The Federation of Earth Science Information Partners (ESIP) elected new leadership at its January 2016 meeting. Emily Law, who serves as the Data Systems and Technology Deputy Program Manager at NASA’s Jet Propulsion Laboratory (JPL) was elected President. Emily has worked at JPL since 1996, where she provides leadership and management in the architecture, development and operations of highly distributed ground data systems for planetary exploration and Earth science.
Christine White is a Technical Advisor at Esri, a Geographic Information Systems software, content and services company, and was elected Vice President. At Esri, Christine helps business partners and customers define their business vision and carry their objectives out through location data and workflows.
Here Emily and Christine discuss their involvement with ESIP, how the community members advance Earth science information and how they’d like to impact the ESIP community.
Why or how did you first get involved in ESIP?
Emily: I attended my first ESIP meeting in the summer of 2011 in Knoxville, Tenn. After that I was captivated, and have attended every ESIP summer and winter meeting since. My involvements in ESIP include establishing and co-chairing the Disaster LifeCycle Cluster, serving as a Type-I representative, being on the Executive Committee and the Foundation for Earth Science Boards and having the pleasure to serve as Vice President for the past two years. It’s a huge privilege and an honor as well as a great responsibility to take on the President role.
Christine: We all check out ESIP for different reasons, but why we get involved is a different question. At my first winter meeting six years ago, I was intrigued by the interesting technical discussions and underlying them, ESIP members’ desire to contribute to the science challenges of our day. But what encouraged me to get involved – through proposing a Testbed project, participating in Clusters, and chairing the Products and Services Committee – was the friendship and openness in this community, for a purpose.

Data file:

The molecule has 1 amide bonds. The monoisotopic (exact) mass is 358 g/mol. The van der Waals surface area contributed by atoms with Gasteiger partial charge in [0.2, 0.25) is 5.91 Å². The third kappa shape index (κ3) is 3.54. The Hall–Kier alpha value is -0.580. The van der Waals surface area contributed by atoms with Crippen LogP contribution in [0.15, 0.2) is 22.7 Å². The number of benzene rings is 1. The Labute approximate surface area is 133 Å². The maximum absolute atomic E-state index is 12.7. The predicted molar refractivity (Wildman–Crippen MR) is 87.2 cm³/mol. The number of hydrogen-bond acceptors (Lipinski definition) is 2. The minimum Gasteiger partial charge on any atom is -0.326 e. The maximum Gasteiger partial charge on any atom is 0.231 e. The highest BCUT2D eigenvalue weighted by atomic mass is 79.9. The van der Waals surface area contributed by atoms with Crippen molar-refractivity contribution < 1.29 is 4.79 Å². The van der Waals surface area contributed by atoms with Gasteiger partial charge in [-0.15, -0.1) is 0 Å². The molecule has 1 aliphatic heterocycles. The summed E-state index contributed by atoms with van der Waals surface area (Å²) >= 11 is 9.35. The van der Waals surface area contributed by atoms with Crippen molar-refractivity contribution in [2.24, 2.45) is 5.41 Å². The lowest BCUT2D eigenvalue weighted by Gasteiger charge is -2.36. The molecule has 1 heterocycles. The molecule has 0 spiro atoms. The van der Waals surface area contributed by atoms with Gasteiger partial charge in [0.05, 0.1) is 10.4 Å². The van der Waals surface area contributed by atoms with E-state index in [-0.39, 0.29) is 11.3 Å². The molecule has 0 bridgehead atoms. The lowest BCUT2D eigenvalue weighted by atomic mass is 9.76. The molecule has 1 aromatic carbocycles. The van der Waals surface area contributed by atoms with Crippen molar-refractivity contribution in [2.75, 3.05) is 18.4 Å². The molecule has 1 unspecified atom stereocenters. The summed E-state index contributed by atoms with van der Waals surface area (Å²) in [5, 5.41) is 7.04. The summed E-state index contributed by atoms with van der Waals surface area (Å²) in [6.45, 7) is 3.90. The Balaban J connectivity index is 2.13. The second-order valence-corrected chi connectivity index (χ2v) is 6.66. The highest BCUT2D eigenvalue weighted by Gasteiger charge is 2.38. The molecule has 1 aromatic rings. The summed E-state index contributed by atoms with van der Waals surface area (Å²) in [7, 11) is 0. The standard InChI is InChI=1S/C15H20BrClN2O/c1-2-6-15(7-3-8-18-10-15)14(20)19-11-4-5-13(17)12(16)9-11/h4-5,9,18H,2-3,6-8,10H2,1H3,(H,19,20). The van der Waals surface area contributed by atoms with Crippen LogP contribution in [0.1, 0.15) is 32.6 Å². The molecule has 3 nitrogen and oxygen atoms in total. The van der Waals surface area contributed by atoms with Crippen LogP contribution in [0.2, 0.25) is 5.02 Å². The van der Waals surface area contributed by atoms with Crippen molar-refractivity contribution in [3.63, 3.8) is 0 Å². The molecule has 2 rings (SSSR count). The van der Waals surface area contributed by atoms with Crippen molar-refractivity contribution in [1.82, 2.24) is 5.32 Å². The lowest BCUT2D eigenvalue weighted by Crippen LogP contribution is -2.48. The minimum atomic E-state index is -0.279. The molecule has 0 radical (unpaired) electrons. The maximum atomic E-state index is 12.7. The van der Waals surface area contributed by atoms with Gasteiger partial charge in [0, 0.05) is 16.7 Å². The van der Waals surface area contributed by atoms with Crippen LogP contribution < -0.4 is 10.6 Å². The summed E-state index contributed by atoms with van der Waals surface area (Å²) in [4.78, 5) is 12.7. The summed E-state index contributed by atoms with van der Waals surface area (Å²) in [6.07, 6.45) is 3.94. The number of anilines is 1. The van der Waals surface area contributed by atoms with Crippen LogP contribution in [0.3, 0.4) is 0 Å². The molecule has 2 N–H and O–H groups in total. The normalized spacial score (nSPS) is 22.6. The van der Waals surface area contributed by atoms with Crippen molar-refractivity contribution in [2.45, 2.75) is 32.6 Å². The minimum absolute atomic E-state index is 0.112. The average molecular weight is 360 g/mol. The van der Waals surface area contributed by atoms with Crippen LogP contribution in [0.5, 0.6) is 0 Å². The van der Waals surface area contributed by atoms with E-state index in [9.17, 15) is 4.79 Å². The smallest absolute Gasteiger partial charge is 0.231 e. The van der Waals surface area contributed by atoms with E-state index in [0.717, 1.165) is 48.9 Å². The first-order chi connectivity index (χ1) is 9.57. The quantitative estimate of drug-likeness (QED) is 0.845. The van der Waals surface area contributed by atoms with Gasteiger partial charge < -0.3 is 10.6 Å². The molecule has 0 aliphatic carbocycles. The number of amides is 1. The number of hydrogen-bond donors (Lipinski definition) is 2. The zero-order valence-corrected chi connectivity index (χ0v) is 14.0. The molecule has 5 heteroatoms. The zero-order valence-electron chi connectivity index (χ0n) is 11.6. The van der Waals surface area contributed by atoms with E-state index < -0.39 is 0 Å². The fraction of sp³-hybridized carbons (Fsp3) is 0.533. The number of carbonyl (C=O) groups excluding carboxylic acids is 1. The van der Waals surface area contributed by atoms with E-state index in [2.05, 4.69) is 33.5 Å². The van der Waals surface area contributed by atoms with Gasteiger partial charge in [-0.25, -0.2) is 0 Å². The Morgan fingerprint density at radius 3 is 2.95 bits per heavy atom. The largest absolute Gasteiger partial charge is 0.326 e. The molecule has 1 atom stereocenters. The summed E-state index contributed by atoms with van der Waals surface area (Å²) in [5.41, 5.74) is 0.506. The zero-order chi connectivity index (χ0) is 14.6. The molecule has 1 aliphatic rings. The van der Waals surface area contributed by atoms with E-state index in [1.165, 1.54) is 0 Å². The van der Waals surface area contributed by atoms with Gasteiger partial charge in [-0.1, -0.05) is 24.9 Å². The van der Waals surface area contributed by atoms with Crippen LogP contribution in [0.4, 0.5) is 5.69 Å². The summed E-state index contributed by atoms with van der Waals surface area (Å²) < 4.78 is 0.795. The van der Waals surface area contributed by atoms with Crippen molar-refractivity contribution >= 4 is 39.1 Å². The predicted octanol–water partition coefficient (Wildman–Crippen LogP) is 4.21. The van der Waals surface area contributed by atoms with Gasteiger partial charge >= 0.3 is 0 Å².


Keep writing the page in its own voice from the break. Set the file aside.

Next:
How do you explain ESIP to those who aren’t familiar with it?
Emily: ESIP is a vibrant, open, innovative, collaborative community that draws top data, IT and science professionals together. It is the “go-to” network for those who want to collaborate and tackle data-related issues. Members are dedicated to providing solutions to common challenges across the science data lifecycle from data capture to management to discovery and use. ESIP is all about making data matter. The work ESIP does advances Earth science and makes the process of doing so fun.
Christine: ESIP is a special place where we can talk across organizations as friends about what we observe, learn and do—with meaningful results. Contributing to ESIP is a way to take action on the science issues that can seem overwhelming; working with the truly enjoyable people in this community leads to not only significant ideas, but the network to carry them out.
What is your vision for ESIP in the coming year?
Emily: As many ESIP members know, I worked with the ESIP leadership putting together our latest strategic plan and roadmap. My vision totally aligns with the one stated in ESIP’s strategy: To be leader in promoting the collection, stewardship, and use of Earth Science data, information and knowledge that is responsive to societal needs. The roadmap lays out a five-year dynamic implementation plan focusing on the ESIP activities through which the entire community works to realize this vision. I am thrilled to have this wonderful opportunity as the President, and am eager to work with the community to achieve our goals of further strengthening what ESIP strives and stands for and what it does.
Christine: This community has carefully developed the Strategic Plan for 2015-2020; now is the cool part: putting it into action. The plan gives us the “how” for ESIP to continue its growth and trajectory. Underlying the plan are important attitudes: that we encourage and use contributions from all members (especially you quiet ones out there), consciously grow and equip leaders, and focus not only on the information aspect of science but also its communication. Supporting how we truly work together in making data matter—this is my vision.